Combined stool-based multiplex PCR and microscopy for enhanced pathogen detection in patients with persistent diarrhoea and asymptomatic controls from Côte d'Ivoire

S L Becker, J K Chatigre, J-P Gohou, J T Coulibaly, R Leuppi, K. Polman, F Chappuis, P Mertens, M Herrmann, E K N'Goran, J Utzinger, L von Müller

Research output: Contribution to journalA1: Web of Science-article

Abstract

Infectious diarrhoea ranks among the leading causes of morbidity worldwide. Although most acute diarrhoeal episodes are self-limiting, the diagnosis and treatment of persistent diarrhoea (≥2 weeks) are cumbersome and require laboratory identification of the causative pathogen. Stool-based PCR assays have greatly improved the previously disappointing pathogen detection rates in high-income countries, but there is a paucity of quality data from tropical settings. We performed a case-control study to elucidate the spectrum of intestinal pathogens in patients with persistent diarrhoea and asymptomatic controls in southern Côte d'Ivoire. Stool samples from 68 patients and 68 controls were obtained and subjected to molecular multiplex testing with the Luminex(®) Gastrointestinal Pathogen Panel (GPP), microscopy and rapid antigen detection tests for the diagnosis of diarrhoeagenic pathogens. Overall, 20 different bacteria, parasites and viruses were detected by the suite of diagnostic methods employed. At least one pathogen was observed in 84% of the participants, and co-infections were observed in >50% of the participants. Enterotoxigenic Escherichia coli (32%), Giardia intestinalis (29%) and Shigella species (20%) were the predominant pathogens, and Strongyloides stercoralis (10%) was the most prevalent helminth. Pathogen frequencies and numbers of co-infections were similar in patients and controls. Although the Luminex(®) GPP detects a broad range of pathogens, microscopy for helminths and intestinal protozoa remains necessary to cover the full aetiological spectrum in tropical settings. We conclude that highly sensitive multiplex PCR assays constitute a useful screening tool, but that positive results might need to be confirmed by independent methods to discriminate active infection from asymptomatic faecal shedding of nucleic acids.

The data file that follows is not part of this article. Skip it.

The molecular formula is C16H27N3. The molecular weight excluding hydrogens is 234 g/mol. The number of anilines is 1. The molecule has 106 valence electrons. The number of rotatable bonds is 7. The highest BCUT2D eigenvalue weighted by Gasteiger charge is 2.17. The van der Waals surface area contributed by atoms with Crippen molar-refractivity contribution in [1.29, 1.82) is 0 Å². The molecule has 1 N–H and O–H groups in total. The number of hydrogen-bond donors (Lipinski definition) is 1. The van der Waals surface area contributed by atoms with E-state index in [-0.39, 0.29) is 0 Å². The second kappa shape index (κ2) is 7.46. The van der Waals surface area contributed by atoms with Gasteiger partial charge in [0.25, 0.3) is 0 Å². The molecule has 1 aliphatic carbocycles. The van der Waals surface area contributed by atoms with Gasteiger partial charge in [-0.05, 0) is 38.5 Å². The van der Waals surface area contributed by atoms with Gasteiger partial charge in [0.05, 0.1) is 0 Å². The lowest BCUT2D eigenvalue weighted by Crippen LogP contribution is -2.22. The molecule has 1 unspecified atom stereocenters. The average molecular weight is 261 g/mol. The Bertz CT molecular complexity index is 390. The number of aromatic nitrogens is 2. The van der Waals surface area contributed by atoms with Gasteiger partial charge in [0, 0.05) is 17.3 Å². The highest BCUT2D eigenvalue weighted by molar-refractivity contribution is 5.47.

Original languageEnglish
JournalClinical Microbiology and Infection
Volume21
Issue number6
Pages (from-to)591.e1-591.e10
Number of pages10
ISSN1198-743X
DOIs
Publication statusPublished - 2015

Keywords

  • Adolescent
  • Adult
  • Aged
  • Aged, 80 and over
  • Animals
  • Bacteria
  • Case-Control Studies
  • Child
  • Child, Preschool
  • Coinfection
  • Cote d'Ivoire
  • Diagnostic Tests, Routine
  • Diarrhea
  • Feces
  • Female
  • Humans
  • Infant
  • Male
  • Microscopy
  • Middle Aged
  • Multiplex Polymerase Chain Reaction
  • Parasites
  • Prevalence
  • Viruses
  • Young Adult
  • Journal Article
  • Research Support, Non-U.S. Gov't

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